Madurai District was one of the districts of the Madras Presidency of British India. It covered the present-day districts of Madurai, Dindigul, Theni, Ramanathapuram, Sivagangai and parts of Virudhunagar District in the Indian state of Tamil Nadu.
Madura is a district were the centre of the Pandya kingdom and its capital city of Madurai was flourishing ever since the Sangam period. In the 10th century AD, the region was conquered by the rising Chola power. The Pandyas governed as subordinate from the 10th to the 13th century AD when they asserted their independence and established their supremacy over the declining Cholas. After a short and progressive rule, the Pandyas were defeated by the Delhi Sultanate whose ruled Alauddin Khalji sacked Madura. The region was ruled by the Madurai Sultanate for some time before it was conquered by the Vijayanagar Empire. The Vijayanagar kings were succeeded by the Madurai Nayak kingdom whose demise in 1736 left behind a huge void. After a short period of anarchy, Madura was conquered by the British East India Company and the district of Madura was carved out.
- Dindigul (Area: 2,910 square kilometres (1,122 sq mi); Headquarters: Dindigul)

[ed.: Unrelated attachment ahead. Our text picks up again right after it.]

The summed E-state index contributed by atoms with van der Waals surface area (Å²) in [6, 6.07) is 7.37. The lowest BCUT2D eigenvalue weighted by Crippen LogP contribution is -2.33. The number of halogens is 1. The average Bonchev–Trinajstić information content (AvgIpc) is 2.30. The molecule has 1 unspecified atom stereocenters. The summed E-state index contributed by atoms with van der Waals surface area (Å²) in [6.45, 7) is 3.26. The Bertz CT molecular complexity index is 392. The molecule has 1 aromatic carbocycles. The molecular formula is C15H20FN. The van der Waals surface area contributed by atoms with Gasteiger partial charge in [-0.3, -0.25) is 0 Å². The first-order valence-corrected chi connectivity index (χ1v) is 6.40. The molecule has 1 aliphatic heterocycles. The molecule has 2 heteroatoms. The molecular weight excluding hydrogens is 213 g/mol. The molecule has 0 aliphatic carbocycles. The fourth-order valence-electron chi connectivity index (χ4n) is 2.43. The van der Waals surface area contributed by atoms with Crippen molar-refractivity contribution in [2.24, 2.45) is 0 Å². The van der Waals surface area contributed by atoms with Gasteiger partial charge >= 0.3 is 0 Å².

- Madurai (Area: 1,160 square kilometres (446 sq mi); Headquarters: Madura)
- Melur (Area: 1,260 square kilometres (485 sq mi); Headquarters: Melur)
- Mudukulathur (Part of Ramnad estate)
- Paramakudi (Part of Ramnad estate)
- Periyakulam (Area: 3,900 square kilometres (1,520 sq mi); Headquarters: Periyakulam)
- Ramnad (Part of Ramnad estate)
- Sivaganga (Part of Sivaganga estate)
- Tiruchuli (Part of Ramnad estate)
- Tirumangalam (Area: 1,930 square kilometres (745 sq mi); Headquarters: Tirumangalam)
- Tirupattur (Part of Sivaganga estate)
- Tiruppuvanam (Part of Sivaganga estate)
- Tiruvadanai (Part of Ramnad estate) .
- Dindigul sub-division: Dindigul, Kodaikanal, Palni and Periyakulam taluks.
- Ramnad sub-division: Ramnad estate and Sivaganga estate.
- Madura sub-division: Madura and Tirumangalam taluks.
- Melur sub-division: Melur taluk.
- The Imperial Gazetteer of India, Volume 16. London: Clarendon Press. 1908.